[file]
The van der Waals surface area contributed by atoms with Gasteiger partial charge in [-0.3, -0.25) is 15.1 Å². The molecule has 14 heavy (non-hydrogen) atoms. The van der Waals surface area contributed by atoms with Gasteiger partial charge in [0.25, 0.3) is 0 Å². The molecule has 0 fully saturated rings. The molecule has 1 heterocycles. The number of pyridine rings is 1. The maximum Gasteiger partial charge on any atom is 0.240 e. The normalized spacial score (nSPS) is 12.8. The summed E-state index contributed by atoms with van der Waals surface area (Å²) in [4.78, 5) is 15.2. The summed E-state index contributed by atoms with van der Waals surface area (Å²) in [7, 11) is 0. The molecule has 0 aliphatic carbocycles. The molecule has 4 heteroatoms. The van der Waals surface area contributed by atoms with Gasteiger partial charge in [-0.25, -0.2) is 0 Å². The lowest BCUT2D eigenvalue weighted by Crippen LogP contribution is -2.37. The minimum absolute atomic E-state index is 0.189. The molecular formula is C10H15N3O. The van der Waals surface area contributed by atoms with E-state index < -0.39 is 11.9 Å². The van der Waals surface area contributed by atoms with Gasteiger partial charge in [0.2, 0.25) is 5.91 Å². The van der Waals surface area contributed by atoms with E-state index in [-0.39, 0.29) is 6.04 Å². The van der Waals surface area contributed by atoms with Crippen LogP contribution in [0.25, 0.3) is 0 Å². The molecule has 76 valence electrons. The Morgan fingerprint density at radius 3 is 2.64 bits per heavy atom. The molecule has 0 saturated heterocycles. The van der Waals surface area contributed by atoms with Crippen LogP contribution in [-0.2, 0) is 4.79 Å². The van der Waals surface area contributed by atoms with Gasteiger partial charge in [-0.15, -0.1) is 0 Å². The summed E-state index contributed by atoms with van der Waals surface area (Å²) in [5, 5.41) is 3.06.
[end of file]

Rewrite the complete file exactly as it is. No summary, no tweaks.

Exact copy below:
The van der Waals surface area contributed by atoms with Gasteiger partial charge in [-0.3, -0.25) is 15.1 Å². The molecule has 14 heavy (non-hydrogen) atoms. The van der Waals surface area contributed by atoms with Gasteiger partial charge in [0.25, 0.3) is 0 Å². The molecule has 0 fully saturated rings. The molecule has 1 heterocycles. The number of pyridine rings is 1. The maximum Gasteiger partial charge on any atom is 0.240 e. The normalized spacial score (nSPS) is 12.8. The summed E-state index contributed by atoms with van der Waals surface area (Å²) in [4.78, 5) is 15.2. The summed E-state index contributed by atoms with van der Waals surface area (Å²) in [7, 11) is 0. The molecule has 0 aliphatic carbocycles. The molecule has 4 heteroatoms. The van der Waals surface area contributed by atoms with Gasteiger partial charge in [-0.25, -0.2) is 0 Å². The lowest BCUT2D eigenvalue weighted by Crippen LogP contribution is -2.37. The minimum absolute atomic E-state index is 0.189. The molecular formula is C10H15N3O. The van der Waals surface area contributed by atoms with E-state index < -0.39 is 11.9 Å². The van der Waals surface area contributed by atoms with Gasteiger partial charge in [0.2, 0.25) is 5.91 Å². The van der Waals surface area contributed by atoms with E-state index in [-0.39, 0.29) is 6.04 Å². The van der Waals surface area contributed by atoms with Crippen LogP contribution in [0.25, 0.3) is 0 Å². The molecule has 76 valence electrons. The Morgan fingerprint density at radius 3 is 2.64 bits per heavy atom. The molecule has 0 saturated heterocycles. The van der Waals surface area contributed by atoms with Crippen LogP contribution in [-0.2, 0) is 4.79 Å². The van der Waals surface area contributed by atoms with Gasteiger partial charge in [-0.15, -0.1) is 0 Å². The summed E-state index contributed by atoms with van der Waals surface area (Å²) in [5, 5.41) is 3.06.